A: “Really the breakthrough for me was when I was dating my wife. One of her best friend’s dad was Charlie Cummings, an accomplished engineer at Kenner Toys. He took me on a tour where they were making Star Wars toys at the time. When I saw the industrial design there, I got pretty excited. We got special permission to see those toys being molded and assembled … the whole operation blew me away.
The molds were gigantic. They were making things that had many different components … huge machines that were holding the molds together. They were shooting parts in beryllium copper molds for super high detail. I ended up doing an extra-credit research project on the process and presented it to my design class. It really talked about the process, what knock-out pins do, draft angles, where the gates go, what hot runners are, and of course melt temperatures. It really showed what injection molding looks like in the real world. At the time, my professor had never even seen an assembly line like that.”
Dennis has simply been pursuing his passion since he was a kid.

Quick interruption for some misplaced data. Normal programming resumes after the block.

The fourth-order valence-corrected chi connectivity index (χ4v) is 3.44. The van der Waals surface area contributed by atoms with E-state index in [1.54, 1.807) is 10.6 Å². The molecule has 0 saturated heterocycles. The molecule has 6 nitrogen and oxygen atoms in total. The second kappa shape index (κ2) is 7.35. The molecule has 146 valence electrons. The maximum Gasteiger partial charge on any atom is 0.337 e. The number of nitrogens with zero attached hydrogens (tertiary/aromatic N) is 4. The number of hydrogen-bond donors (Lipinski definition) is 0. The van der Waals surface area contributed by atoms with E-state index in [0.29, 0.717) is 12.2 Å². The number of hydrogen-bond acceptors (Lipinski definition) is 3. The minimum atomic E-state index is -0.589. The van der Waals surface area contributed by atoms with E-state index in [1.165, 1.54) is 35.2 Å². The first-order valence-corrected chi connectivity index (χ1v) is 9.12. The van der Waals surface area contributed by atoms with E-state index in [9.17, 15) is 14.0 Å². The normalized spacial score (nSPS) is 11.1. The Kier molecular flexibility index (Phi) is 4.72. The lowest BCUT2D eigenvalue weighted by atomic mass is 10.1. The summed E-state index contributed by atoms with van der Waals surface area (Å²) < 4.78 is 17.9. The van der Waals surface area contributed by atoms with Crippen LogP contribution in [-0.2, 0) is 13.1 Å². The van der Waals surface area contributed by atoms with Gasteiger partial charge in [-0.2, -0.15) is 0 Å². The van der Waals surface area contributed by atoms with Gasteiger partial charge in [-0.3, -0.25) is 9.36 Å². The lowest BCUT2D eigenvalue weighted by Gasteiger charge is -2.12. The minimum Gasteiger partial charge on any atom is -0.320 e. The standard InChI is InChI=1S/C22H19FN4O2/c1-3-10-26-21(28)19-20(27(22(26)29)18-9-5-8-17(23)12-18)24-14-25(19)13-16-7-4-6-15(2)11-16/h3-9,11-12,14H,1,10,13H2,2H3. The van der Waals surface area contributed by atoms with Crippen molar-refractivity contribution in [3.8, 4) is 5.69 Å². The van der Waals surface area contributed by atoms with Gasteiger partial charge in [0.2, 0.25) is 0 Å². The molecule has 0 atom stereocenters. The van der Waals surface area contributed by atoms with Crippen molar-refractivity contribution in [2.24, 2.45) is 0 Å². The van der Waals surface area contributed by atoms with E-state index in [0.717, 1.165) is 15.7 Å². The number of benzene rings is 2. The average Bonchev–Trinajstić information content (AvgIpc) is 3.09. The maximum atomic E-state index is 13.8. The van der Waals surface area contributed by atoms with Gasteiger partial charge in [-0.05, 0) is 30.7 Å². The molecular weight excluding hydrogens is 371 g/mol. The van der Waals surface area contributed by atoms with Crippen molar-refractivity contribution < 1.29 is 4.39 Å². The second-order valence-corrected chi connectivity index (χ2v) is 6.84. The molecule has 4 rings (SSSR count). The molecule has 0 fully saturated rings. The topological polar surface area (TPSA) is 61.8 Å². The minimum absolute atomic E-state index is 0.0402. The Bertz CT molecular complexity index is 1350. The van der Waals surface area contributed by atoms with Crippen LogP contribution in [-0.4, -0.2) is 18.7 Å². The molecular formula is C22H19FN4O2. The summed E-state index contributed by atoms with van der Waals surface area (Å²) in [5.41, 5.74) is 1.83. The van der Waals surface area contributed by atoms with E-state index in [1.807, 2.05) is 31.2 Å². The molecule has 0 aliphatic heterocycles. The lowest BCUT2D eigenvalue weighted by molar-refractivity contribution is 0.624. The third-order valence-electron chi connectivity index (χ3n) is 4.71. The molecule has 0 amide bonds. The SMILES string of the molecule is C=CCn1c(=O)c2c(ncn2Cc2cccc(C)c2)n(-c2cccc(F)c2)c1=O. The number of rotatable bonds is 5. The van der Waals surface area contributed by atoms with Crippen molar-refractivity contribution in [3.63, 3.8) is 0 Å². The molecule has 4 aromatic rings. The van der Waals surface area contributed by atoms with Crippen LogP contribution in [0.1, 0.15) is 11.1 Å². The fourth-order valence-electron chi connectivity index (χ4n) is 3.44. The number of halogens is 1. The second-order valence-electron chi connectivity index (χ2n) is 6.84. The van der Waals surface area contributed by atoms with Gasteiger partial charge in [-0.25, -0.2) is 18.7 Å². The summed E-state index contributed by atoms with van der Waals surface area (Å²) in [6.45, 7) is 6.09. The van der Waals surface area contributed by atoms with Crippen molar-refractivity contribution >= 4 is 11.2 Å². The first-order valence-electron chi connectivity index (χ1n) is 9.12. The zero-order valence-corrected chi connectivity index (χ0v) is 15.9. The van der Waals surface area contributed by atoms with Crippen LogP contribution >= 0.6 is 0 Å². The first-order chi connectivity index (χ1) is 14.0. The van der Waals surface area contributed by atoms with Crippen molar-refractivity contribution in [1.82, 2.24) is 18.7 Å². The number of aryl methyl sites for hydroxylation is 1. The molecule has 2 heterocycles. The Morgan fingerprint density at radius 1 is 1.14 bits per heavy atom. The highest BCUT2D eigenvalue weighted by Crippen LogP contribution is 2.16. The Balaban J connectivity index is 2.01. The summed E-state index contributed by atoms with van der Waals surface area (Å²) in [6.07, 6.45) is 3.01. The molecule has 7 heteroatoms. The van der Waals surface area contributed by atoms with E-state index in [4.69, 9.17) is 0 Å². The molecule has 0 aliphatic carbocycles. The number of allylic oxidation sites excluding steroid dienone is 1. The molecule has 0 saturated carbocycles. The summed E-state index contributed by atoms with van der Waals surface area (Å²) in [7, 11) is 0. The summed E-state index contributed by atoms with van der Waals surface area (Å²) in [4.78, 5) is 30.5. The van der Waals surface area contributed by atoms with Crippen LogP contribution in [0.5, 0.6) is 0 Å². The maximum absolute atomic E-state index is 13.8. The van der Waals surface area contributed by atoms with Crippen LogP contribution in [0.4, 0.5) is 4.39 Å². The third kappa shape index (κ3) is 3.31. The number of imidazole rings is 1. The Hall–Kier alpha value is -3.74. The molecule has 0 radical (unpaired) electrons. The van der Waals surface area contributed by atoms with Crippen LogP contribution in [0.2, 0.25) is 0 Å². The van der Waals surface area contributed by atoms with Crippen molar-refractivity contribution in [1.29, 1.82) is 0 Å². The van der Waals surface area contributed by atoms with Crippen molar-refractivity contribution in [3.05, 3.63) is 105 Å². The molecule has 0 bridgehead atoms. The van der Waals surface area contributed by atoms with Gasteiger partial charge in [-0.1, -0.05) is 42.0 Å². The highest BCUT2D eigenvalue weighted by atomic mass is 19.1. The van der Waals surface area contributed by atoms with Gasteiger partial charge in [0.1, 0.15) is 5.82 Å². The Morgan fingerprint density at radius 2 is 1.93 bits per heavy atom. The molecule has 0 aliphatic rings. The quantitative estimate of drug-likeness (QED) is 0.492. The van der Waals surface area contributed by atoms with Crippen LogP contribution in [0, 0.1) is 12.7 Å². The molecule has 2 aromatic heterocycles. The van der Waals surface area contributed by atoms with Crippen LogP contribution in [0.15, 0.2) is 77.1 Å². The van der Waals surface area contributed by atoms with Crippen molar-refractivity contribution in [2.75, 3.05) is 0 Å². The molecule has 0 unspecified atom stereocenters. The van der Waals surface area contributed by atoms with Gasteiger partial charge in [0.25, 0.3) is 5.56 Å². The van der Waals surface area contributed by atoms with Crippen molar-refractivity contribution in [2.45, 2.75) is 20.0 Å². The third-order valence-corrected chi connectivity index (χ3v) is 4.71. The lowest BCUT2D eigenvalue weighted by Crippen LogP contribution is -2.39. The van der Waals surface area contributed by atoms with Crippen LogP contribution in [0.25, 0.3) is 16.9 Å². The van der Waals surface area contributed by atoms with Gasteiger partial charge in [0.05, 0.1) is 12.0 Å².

He got a leg up on other design students in college because he had already gained building experience and showed he has what it takes to make a concept succeed in product development. Career benefits were cemented in design school because he had taken the time to pursue his interests. Going the extra mile doesn’t seem difficult when you love what you do, right? That talk with Dennis brought to mind the famous Mark Twain quote:
“Find a job you enjoy doing, and you will never have to work a day in your life.”
Jack Lawson and Dennis Turner started Catalyst out of a passion for the creation process. And if you look around at the people working at this company, you see the meaning of that Twain quote at play. Catalyst has a way of finding people who are truly passionate about what they do.
The industrial designers really dive into capturing a new vision of how to create innovative products that people want. They pour over form, textures, colors and design aspects like it’s an addictive hobby. Each project benefits from engineers who were literally born to maximize every efficiency in those designs. It’s obvious the techs out on the shop floor love crafting things with their hands. Each phase in product development at Catalyst is a dance between science and art which shows through in the designs, prototypes and final product. So it’s no surprise that many of our new projects are repeat business with existing clients or customer referrals.
“The Catalyst Difference.”
If fate had played out differently and Dennis hadn’t started Catalyst with Jack, they’d both probably have to go to work every day. But, they don’t go to work … actually none of us do. We get to come here instead. That’s what I believe Dennis was getting at when we were in that meeting. Time and again I’ve heard our business model described as an industrial design firm with a really kickin’ prototype lab as our playground. I think that statement sums it up pretty well.